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Ambiguity

Ron Blue rcb1 at LEX.LCCC.EDU
Tue Oct 8 09:18:24 EST 1996


On 4 Oct 1996, HARRY R. ERWIN wrote:
> Suppose I have two objects in a scene like so:
> 
>                *
>         *
> 
> I understand that the bat auditory system is believed to determine
> horizontal and vertical angle independently. Has anyone worked out how the
> following perception is avoided? 
> 
>         *      *
>         *      *
> 
> Cheers,
> --
> Harry Erwin, Internet: herwin at gmu.edu, Web Page: http://osf1.gmu.edu/~herwin 
Harry,
The following may relate to your topic:

Nature 29 August 1996 pg793 - Localized excitations in a vertically
vibrated granular layer by Umbanhowar, Melo, Swinney.

By taking any grandular material and creating a viberation
of two or more oscillations, structures called oscillons are
formed.

These structure are stable across time.

In the activating or positive phase a tower Gaussian like
structure protrudes out of the sand.  In the opponent or negative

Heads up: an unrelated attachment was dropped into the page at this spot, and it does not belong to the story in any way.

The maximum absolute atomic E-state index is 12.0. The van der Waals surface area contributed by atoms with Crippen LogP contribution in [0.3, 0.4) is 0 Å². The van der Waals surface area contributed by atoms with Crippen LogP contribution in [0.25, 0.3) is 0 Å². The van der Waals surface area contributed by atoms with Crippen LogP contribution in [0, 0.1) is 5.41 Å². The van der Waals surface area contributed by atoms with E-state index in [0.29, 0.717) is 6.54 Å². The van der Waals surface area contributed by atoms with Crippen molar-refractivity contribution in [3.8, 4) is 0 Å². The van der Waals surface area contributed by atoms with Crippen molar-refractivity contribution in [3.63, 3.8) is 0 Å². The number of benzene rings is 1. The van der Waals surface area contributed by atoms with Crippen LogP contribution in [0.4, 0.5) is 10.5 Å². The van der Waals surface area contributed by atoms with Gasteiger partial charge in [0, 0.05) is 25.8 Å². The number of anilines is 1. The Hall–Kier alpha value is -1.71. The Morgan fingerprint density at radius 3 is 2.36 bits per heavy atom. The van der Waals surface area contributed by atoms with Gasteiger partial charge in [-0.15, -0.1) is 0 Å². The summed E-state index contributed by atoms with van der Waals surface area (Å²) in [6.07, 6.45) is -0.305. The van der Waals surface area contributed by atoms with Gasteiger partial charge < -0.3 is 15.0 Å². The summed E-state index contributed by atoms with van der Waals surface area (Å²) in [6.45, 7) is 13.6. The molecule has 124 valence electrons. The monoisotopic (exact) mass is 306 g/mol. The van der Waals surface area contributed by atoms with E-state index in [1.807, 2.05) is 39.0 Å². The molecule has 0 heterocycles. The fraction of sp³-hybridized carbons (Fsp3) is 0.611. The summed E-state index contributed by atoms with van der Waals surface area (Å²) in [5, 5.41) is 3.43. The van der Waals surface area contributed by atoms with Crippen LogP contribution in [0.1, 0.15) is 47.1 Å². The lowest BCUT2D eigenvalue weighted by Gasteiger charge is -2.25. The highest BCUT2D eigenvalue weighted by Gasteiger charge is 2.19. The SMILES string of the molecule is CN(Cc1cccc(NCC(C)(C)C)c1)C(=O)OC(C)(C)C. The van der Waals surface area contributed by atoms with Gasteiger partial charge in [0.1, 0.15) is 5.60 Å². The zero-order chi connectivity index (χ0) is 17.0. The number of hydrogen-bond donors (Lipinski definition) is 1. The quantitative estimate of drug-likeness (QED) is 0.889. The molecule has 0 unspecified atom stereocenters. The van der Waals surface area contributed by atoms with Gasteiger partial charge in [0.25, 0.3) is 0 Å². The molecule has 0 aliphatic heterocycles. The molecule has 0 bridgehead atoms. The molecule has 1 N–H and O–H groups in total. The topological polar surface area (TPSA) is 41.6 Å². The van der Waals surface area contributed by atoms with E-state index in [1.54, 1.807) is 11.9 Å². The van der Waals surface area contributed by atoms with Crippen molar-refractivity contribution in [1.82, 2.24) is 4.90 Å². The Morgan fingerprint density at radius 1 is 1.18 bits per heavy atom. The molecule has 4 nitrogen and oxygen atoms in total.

phase a hole Gaussian like structure penerates the sand.

The interesting thing is that the smallest number of particle needed
to make the oscillon is 30 grains.  For those who are familar
with statistical procedures, 30 of anything is sufficient to
illustrate a phenomenon consisting of millions. 

The fact that the structure has gaussian like structures and
has been formed by interacting wave patterns has significant
implications to consciousness, AI, and quantum effects.

The type of oscillon and phase exist independently of each other.
But a tendency exist to move toward opposite
phases of oscillons creating
a pair.  For example:  oscillons coexisting out of phase with 
each other.  This models correlational opponent processing
almost perfectly.

Oscillons can form in ANY oscillating system. Oscillons of opposite
symetry are attracted to each other and form oscillon pairs of reverse
polarity.  Oscillons of similar charge and harmonic repell each other.

Ron Blue






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